- 1.Liu, X., Herbert, S. J., Hashemi, A. M., Zhang, X. & Ding, G. Effects of agricultural management on soil organic matter and carbon transformation: A review. Plant Soil Environ. 52, 531–543. https://doi.org/10.17221/3544-pse (2006).CAS Article Google Scholar
- 2.Batjes, N. H. Total carbon and nitrogen in the soils of the world. Eur. J. Soil Sci. 47, 151–163. https://doi.org/10.1111/j.1365-2389.1996.tb01386.x (1996).CAS Article Google Scholar
- 3.Wan, Y. F., Lin, E., Xiong, W., Li, Y. & Guo, L. P. Modeling the impact of climate change on soil organic carbon stock in upland soils in the 21st century in China. Agric. Ecosyst. Environ. 141, 23–31. https://doi.org/10.1016/j.agee.2011.02.004 (2011).Article Google Scholar
- 4.Alvaro-Fuentes, J., Easter, M. & Paustian, K. Climate change effects on organic carbon storage in agricultural soils of northeastern Spain. Agric. Ecosyst. Environ. 155, 87–94. https://doi.org/10.1016/j.agee.2012.04.001 (2012).CAS Article Google Scholar
- 5.Wiesmeier, M. et al. Projected loss of soil organic carbon in temperate agricultural soils in the 21st century: Effects of climate change and carbon input trends. Sci. Rep. https://doi.org/10.1038/srep32525 (2016).Article PubMed PubMed Central Google Scholar
- 6.Adams, R. M. et al. Global climate change and US agriculture. Nature 345, 219–224 (1990).ADS Article Google Scholar
- 7.Challinor, A. J. et al. A meta-analysis of crop yield under climate change and adaptation. Nat. Clim. Change 4, 287–291. https://doi.org/10.1038/nclimate2153 (2014).ADS Article Google Scholar
- 8.IPCC. Fifth Assessment Report. (Cambridge University Press, Cambridge, 2014).
- 9.Liu, L. & Basso, B. Impacts of climate variability and adaptation strategies on crop yields and soil organic carbon in the US Midwest. PLoS ONE 15, e0225433. https://doi.org/10.1371/journal.pone.0225433 (2020).CAS Article PubMed PubMed Central Google Scholar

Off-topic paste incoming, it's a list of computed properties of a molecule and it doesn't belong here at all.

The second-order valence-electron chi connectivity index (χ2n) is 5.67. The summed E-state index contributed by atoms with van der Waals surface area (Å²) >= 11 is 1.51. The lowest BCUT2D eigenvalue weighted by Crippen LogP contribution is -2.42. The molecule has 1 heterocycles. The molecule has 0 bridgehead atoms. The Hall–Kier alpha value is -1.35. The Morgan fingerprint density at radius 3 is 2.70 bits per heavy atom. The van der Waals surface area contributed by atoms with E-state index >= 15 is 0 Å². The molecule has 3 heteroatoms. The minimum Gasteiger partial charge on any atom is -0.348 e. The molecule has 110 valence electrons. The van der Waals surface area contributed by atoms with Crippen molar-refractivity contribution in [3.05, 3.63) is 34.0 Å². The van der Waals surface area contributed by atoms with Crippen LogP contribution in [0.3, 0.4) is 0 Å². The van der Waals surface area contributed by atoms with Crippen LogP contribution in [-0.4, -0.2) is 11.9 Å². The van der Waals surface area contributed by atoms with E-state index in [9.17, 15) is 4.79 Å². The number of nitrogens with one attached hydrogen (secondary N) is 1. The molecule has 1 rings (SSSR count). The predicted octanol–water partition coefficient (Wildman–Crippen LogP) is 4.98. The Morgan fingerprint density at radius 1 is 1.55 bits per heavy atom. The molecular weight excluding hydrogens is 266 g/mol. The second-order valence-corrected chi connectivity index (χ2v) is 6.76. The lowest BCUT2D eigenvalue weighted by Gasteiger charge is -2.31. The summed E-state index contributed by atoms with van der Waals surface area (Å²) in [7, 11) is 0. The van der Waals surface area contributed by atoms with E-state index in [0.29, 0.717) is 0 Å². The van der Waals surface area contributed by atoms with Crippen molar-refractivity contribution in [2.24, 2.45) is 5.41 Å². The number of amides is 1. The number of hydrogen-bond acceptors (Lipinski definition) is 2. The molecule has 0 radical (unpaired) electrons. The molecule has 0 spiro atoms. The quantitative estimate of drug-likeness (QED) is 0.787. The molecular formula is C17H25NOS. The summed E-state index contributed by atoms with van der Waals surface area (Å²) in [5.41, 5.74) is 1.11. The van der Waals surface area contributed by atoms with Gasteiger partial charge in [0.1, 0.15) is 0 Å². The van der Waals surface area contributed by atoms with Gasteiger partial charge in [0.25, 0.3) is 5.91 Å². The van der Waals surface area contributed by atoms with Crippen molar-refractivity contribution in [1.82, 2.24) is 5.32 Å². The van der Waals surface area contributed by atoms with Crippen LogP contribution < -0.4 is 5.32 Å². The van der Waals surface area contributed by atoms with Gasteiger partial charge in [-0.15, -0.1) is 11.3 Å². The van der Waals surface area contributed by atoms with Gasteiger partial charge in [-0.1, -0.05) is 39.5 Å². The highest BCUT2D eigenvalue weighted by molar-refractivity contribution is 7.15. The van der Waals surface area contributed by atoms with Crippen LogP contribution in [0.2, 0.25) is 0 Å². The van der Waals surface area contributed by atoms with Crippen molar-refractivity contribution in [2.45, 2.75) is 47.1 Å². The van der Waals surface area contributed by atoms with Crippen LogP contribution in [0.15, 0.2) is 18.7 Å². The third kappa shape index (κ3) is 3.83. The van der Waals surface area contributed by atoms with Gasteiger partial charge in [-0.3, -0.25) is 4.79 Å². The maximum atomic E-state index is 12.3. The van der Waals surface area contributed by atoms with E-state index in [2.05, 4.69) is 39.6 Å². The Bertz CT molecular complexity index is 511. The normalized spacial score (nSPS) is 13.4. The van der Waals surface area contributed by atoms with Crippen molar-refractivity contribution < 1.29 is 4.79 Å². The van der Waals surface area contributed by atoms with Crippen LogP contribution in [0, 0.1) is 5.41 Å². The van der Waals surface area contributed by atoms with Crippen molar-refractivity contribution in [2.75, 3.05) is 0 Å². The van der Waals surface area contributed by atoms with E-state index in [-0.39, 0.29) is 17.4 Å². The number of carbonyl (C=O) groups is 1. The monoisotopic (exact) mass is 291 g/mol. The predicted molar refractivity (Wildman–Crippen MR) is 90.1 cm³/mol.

- 10.Parton, W. J., Schimel, D. S., Cole, C. V. & Ojima, D. S. Analysis of factors controlling soil organic matter levels in Great Plains grasslands. Soil Sci. Soc. Am. J. 51, 1173–1179 (1987).ADS CAS Article Google Scholar
- 11.Knorr, W., Prentice, I. C., House, J. I. & Holland, E. A. Long-term sensitivity of soil carbon turnover to warming. Nature 433, 298–301. https://doi.org/10.1038/nature03226 (2005).ADS CAS Article PubMed Google Scholar
- 12.Ogle, S. M., Breidt, F. J. & Paustian, K. Agricultural management impacts on soil organic carbon storage under moist and dry climatic conditions of temperate and tropical regions. Biogeochemistry 72, 87–121. https://doi.org/10.1007/s10533-004-0360-2 (2005).Article Google Scholar
- 13.NASS. USDA-National Agricultural Statistics Service (NASS) Quick stats. https://quickstats.nass.usda.gov/. (2017).
- 14.Parton, W. J., Hartman, M., Ojima, D. & Schimel, D. DAYCENT and its land surface submodel: Description and testing. Glob. Planet. Change 19, 35–48. https://doi.org/10.1016/s0921-8181(98)00040-x (1998).ADS Article Google Scholar
- 15.Zhang, Y., Suyker, A. & Paustian, K. Improved crop canopy and water balance dynamics for agroecosystem modeling using DayCent. Agron. J. 110, 511–524. https://doi.org/10.2134/agronj2017.06.0328 (2018).CAS Article Google Scholar
- 16.Rogers, H. H., Bingham, G. E., Cure, J. D., Smith, J. M. & Surano, K. A. Responses of selected plant species to elevated carbon dioxide in the field. J. Environ. Qual. 12, 569–574. https://doi.org/10.2134/jeq1983.00472425001200040028x (1983).CAS Article Google Scholar
- 17.Rose, G., Osborne, T., Greatrex, H. & Wheeler, T. Impact of progressive global warming on the global-scale yield of maize and soybean. Clim. Change 134, 417–428. https://doi.org/10.1007/s10584-016-1601-9 (2016).ADS Article Google Scholar
- 18.Kent, J. & Paustian, K. In AGU Fall Meeting Abstracts.
- 19.Deryng, D., Sacks, W. J., Barford, C. C. & Ramankutty, N. Simulating the effects of climate and agricultural management practices on global crop yield. Glob. Biogeochem. Cycles. https://doi.org/10.1029/2009gb003765 (2011).Article Google Scholar
- 20.Osborne, T., Rose, G. & Wheeler, T. Variation in the global-scale impacts of climate change on crop productivity due to climate model uncertainty and adaptation. Agric. For. Meteorol. 170, 183–194. https://doi.org/10.1016/j.agrformet.2012.07.006 (2013).ADS Article Google Scholar
- 21.Prince, S. D., Haskett, J., Steininger, M., Strand, H. & Wright, R. Net primary production of U.S. Midwest croplands from agricultural harvest yield data. Ecol. Appl. 11, 1194–1205. https://doi.org/10.1890/1051-0761(2001)011[1194:nppous]2.0.co;2 (2001).Article Google Scholar